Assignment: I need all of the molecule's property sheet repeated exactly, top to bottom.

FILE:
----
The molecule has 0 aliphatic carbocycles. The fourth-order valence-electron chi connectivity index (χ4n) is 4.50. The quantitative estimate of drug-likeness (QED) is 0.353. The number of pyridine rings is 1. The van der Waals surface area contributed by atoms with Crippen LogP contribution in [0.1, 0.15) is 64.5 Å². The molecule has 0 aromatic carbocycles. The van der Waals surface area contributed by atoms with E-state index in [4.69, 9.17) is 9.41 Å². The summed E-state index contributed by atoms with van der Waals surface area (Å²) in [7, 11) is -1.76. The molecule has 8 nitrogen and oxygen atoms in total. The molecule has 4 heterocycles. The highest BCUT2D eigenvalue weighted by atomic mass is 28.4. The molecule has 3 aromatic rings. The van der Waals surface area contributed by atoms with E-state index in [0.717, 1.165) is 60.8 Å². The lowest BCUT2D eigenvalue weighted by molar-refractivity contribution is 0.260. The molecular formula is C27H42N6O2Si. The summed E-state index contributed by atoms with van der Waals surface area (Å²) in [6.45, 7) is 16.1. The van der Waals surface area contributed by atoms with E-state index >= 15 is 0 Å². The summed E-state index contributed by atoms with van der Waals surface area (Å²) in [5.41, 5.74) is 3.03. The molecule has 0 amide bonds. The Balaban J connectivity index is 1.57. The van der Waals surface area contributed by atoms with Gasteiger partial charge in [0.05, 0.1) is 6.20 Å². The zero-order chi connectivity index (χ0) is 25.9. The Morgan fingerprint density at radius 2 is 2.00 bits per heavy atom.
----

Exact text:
The molecule has 0 aliphatic carbocycles. The fourth-order valence-electron chi connectivity index (χ4n) is 4.50. The quantitative estimate of drug-likeness (QED) is 0.353. The number of pyridine rings is 1. The van der Waals surface area contributed by atoms with Crippen LogP contribution in [0.1, 0.15) is 64.5 Å². The molecule has 0 aromatic carbocycles. The van der Waals surface area contributed by atoms with E-state index in [4.69, 9.17) is 9.41 Å². The summed E-state index contributed by atoms with van der Waals surface area (Å²) in [7, 11) is -1.76. The molecule has 8 nitrogen and oxygen atoms in total. The molecule has 4 heterocycles. The highest BCUT2D eigenvalue weighted by atomic mass is 28.4. The molecule has 3 aromatic rings. The van der Waals surface area contributed by atoms with E-state index in [0.717, 1.165) is 60.8 Å². The lowest BCUT2D eigenvalue weighted by molar-refractivity contribution is 0.260. The molecular formula is C27H42N6O2Si. The summed E-state index contributed by atoms with van der Waals surface area (Å²) in [6.45, 7) is 16.1. The van der Waals surface area contributed by atoms with E-state index >= 15 is 0 Å². The summed E-state index contributed by atoms with van der Waals surface area (Å²) in [5.41, 5.74) is 3.03. The molecule has 0 amide bonds. The Balaban J connectivity index is 1.57. The van der Waals surface area contributed by atoms with Gasteiger partial charge in [0.05, 0.1) is 6.20 Å². The zero-order chi connectivity index (χ0) is 25.9. The Morgan fingerprint density at radius 2 is 2.00 bits per heavy atom.